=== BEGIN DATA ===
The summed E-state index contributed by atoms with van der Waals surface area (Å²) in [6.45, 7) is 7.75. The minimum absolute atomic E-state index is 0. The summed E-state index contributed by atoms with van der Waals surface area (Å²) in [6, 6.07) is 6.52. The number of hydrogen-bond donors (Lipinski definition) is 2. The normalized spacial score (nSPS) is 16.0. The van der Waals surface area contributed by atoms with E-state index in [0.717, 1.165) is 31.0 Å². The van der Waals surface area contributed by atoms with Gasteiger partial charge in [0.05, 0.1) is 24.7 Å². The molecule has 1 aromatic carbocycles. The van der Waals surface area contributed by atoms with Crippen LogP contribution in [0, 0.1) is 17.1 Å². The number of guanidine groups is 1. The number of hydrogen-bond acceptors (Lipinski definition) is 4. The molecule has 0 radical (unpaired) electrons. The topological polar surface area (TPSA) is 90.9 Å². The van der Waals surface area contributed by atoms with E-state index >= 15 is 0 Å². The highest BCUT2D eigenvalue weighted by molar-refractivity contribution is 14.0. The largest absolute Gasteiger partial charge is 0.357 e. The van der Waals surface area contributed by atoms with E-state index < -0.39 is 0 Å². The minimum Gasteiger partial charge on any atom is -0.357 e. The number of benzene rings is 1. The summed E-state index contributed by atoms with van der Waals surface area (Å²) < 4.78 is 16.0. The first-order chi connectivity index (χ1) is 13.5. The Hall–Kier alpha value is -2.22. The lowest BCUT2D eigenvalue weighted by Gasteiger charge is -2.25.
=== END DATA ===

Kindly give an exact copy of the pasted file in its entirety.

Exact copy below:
The summed E-state index contributed by atoms with van der Waals surface area (Å²) in [6.45, 7) is 7.75. The minimum absolute atomic E-state index is 0. The summed E-state index contributed by atoms with van der Waals surface area (Å²) in [6, 6.07) is 6.52. The number of hydrogen-bond donors (Lipinski definition) is 2. The normalized spacial score (nSPS) is 16.0. The van der Waals surface area contributed by atoms with E-state index in [0.717, 1.165) is 31.0 Å². The van der Waals surface area contributed by atoms with Gasteiger partial charge in [0.05, 0.1) is 24.7 Å². The molecule has 1 aromatic carbocycles. The van der Waals surface area contributed by atoms with Crippen LogP contribution in [0, 0.1) is 17.1 Å². The number of guanidine groups is 1. The number of hydrogen-bond acceptors (Lipinski definition) is 4. The molecule has 0 radical (unpaired) electrons. The topological polar surface area (TPSA) is 90.9 Å². The van der Waals surface area contributed by atoms with E-state index >= 15 is 0 Å². The highest BCUT2D eigenvalue weighted by molar-refractivity contribution is 14.0. The largest absolute Gasteiger partial charge is 0.357 e. The van der Waals surface area contributed by atoms with E-state index < -0.39 is 0 Å². The minimum Gasteiger partial charge on any atom is -0.357 e. The number of benzene rings is 1. The summed E-state index contributed by atoms with van der Waals surface area (Å²) < 4.78 is 16.0. The first-order chi connectivity index (χ1) is 13.5. The Hall–Kier alpha value is -2.22. The lowest BCUT2D eigenvalue weighted by Gasteiger charge is -2.25.